Oily Birds (Good Oil, That is )

 Pelican WikiM April 21. 15This Month, we are Exploring how Oil can help Birds Better Adapt to wet environments.  Charles Darwin was a naturalist in the 1800s. He studied many plants and animals and looked at how they adapted to their environments and how they changed or evolved over time. In 1831, he journeyed to the Galapagos Islands, a set of islands off the coast of South America. Here he studied how animals had to adapt to live and how they differed from one another. He was particularly fascinated with the finches and the Tortoises that inhabited each island. He noticed that the Finches on each of the islands were similar enough to each other to identify that they were related but they each had different beaks. Some also had different coloring patterns and head shapes. He further studied the vegetation available on each island and concluded that the finches had to adapt to their environments and the beak size was dependent on the types of foods and seeds that the finches ate. Some had long narrow beaks while others had short thick beaks. This was because it was easier to get nectar from fruits and flowers with thin beaks and easier to crack hard shelled seeds with thick beaks. The finches had adapted to what food source was available for them on their island! (Photo: http://upload.wikimedia.org/wikipedia/commons/thumb/d/db/Brown_Pelican%2C_Pelagic_Boat_Trip.jpg/750px-Brown_Pelican%2C_Pelagic_Boat_Trip.jpg)

Charles Darwin coined the term “Natural Selection” which means that as nature changes, the organisms that are able to adapt the quickest are the ones that get to access necessary resources and are able to survive. Organisms that are able to adapt are the ones that can continue to reproduce while those that are not able to adapt will eventually die.

Materials

3 Clear Plastic Cups

Water

Cotton Balls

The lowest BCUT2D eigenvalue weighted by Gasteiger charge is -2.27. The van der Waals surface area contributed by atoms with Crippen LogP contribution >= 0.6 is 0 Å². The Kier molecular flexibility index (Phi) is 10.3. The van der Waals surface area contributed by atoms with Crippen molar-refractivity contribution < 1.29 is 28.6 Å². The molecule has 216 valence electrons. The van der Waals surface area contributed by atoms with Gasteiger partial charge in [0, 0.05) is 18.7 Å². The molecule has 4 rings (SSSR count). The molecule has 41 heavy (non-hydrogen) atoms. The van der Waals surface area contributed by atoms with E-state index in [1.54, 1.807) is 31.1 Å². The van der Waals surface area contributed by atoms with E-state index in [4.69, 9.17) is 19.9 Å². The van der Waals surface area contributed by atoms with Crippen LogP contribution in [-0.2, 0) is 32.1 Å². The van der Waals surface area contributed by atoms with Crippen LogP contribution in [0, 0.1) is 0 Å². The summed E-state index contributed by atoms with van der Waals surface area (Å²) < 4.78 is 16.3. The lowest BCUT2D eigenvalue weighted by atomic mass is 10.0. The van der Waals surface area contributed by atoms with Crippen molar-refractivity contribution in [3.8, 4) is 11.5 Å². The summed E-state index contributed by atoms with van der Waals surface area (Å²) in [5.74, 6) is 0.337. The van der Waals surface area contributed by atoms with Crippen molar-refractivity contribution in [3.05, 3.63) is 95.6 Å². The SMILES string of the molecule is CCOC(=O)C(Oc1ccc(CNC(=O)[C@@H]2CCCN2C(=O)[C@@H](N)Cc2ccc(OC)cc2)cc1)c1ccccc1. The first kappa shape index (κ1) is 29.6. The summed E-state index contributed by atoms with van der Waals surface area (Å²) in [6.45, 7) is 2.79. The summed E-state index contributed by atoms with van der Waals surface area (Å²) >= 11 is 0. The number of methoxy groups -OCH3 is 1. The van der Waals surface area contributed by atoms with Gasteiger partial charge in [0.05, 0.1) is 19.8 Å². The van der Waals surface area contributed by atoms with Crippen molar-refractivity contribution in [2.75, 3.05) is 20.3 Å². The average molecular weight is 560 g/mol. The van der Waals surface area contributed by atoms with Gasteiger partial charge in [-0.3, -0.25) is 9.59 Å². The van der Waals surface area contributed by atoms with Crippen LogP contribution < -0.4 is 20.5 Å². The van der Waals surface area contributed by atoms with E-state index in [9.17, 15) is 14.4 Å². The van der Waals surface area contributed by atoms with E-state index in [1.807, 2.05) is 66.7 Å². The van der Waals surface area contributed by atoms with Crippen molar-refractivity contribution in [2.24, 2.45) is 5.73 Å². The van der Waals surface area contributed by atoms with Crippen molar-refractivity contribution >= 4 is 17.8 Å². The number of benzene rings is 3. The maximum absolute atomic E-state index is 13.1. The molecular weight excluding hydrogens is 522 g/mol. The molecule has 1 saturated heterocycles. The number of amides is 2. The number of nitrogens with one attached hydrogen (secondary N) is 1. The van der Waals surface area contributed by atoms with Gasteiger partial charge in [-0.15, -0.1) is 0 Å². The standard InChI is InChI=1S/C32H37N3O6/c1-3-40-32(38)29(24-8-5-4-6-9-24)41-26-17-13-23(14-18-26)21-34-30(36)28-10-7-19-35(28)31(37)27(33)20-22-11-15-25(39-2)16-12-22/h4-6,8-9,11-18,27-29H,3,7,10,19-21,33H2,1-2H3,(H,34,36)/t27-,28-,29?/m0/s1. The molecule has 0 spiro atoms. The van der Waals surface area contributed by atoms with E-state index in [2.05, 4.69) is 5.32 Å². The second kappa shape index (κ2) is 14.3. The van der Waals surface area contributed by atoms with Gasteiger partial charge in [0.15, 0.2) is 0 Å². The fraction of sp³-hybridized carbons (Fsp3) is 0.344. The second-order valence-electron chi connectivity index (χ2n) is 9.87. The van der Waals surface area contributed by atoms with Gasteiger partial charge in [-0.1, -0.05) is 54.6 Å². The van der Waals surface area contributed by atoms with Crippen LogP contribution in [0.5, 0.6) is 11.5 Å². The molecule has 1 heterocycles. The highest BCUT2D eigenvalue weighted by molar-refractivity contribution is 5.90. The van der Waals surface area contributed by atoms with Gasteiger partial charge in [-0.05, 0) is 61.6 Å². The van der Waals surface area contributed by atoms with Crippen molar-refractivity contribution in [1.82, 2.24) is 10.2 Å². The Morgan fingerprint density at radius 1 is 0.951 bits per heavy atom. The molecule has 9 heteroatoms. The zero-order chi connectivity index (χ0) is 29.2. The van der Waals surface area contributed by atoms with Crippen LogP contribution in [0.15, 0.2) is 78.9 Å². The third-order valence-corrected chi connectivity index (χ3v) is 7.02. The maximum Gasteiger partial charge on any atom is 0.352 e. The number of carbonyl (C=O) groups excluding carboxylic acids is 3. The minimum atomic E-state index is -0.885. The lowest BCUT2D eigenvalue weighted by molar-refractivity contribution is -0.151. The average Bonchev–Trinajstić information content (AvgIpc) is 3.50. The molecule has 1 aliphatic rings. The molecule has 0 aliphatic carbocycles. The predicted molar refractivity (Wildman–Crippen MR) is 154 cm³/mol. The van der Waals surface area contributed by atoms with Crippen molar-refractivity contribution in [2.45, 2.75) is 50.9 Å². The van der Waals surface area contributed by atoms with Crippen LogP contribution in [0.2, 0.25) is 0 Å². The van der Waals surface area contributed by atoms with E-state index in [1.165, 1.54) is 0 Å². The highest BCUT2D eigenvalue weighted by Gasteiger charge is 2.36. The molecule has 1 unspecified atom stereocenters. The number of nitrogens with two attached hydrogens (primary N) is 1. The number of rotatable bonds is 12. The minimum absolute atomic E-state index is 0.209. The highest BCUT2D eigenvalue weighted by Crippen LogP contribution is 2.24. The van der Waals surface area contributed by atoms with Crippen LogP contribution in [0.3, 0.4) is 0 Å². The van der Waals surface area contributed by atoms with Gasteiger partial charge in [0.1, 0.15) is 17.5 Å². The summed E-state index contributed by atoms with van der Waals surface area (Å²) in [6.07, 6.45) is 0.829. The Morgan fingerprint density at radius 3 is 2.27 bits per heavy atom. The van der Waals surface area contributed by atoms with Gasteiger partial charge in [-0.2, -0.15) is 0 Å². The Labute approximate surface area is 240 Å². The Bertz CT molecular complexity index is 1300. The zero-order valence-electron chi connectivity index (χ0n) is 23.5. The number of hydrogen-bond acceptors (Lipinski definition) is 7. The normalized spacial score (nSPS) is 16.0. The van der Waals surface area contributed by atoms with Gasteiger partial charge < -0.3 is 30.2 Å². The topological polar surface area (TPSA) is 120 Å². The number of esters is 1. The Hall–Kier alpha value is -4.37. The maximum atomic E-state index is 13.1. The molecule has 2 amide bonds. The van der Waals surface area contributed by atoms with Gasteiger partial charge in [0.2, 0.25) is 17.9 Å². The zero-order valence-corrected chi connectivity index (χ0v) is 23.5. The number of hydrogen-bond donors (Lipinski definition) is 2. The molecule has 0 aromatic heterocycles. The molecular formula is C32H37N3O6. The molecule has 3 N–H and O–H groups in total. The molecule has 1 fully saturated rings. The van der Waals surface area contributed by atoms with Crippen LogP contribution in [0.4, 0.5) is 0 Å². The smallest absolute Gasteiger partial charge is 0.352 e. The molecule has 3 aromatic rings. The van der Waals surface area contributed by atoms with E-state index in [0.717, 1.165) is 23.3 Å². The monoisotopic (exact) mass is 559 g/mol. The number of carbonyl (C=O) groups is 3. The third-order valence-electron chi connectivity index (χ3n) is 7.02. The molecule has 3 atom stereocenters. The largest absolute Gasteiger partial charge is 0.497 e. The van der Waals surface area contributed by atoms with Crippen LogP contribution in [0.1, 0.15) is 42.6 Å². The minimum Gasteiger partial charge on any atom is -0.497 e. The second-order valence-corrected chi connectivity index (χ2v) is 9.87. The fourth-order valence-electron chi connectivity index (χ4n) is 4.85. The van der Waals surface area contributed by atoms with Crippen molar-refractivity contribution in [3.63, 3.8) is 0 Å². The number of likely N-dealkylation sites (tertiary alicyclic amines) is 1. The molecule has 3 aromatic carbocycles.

Vegetable Oil

Instructions

  1. Fill each cup with water.
  2. Place a dry cotton ball in the water and observe what happens.
  3. Dip a cotton ball in oil, making sure that half of the cotton ball remains dry.
  4. Place it in a second cup and observe what occurs.
  5. Place a cotton ball in oil, completely covering the entire cotton ball.
  6. Place it in the third cup and observe what happens.

What’s Happening?When the cotton ball is not covered in oil, it sinks to the bottom of the cup. When it has some oil on it, the oily portion flips to avoid the water but when the cotton ball is completely covered in oil it is able to float. With Ocean Birds, they produce oil that Coats their Feathers and this allows them to float on top of the water. If they did not have this oily coating they would sink like the cotton ball did. If they only had the oily coat on the feathers that were in the water, then they may have a hard time not flipping over. By having all of their Feathers coated in oil, they are able to comfortably and safely float on top of the water until they are ready to dive under to catch fish.

Interested in how animals adapt and evolve over time? Check out these neat online resources!

Ocn Scnce TpT VersionAnd Here is one from our classroom at Science-Lessons.ca: a 52-Card Playing Deck for Ocean Learning, includes 4 several games and completely downloadable for Print and Cut-out – Crazy Starfish! Go Snorkeling! Sea Cluster! and ?Hypothesy?Ordering:  Ocean Science: Ocean Creatures Playing Cards

Also, an updated and more improved version with Teachers Pay Teachers!

End of Summer Oceans Quiz

French Angelfish PairSince everyone has either had fun by the ocean side this summer, or still dreaming about being by the Ocean side, here is a Fun End of Summer Teaching Oceans Pop Quiz, to keep the Brain Fresh for the upcoming classes in the Fall!

1. Sea Turtles live in all the world’s oceans except the ____________.

2. Adult Turtles swim in shallow lagoons, feeding mostly on various species of ______________.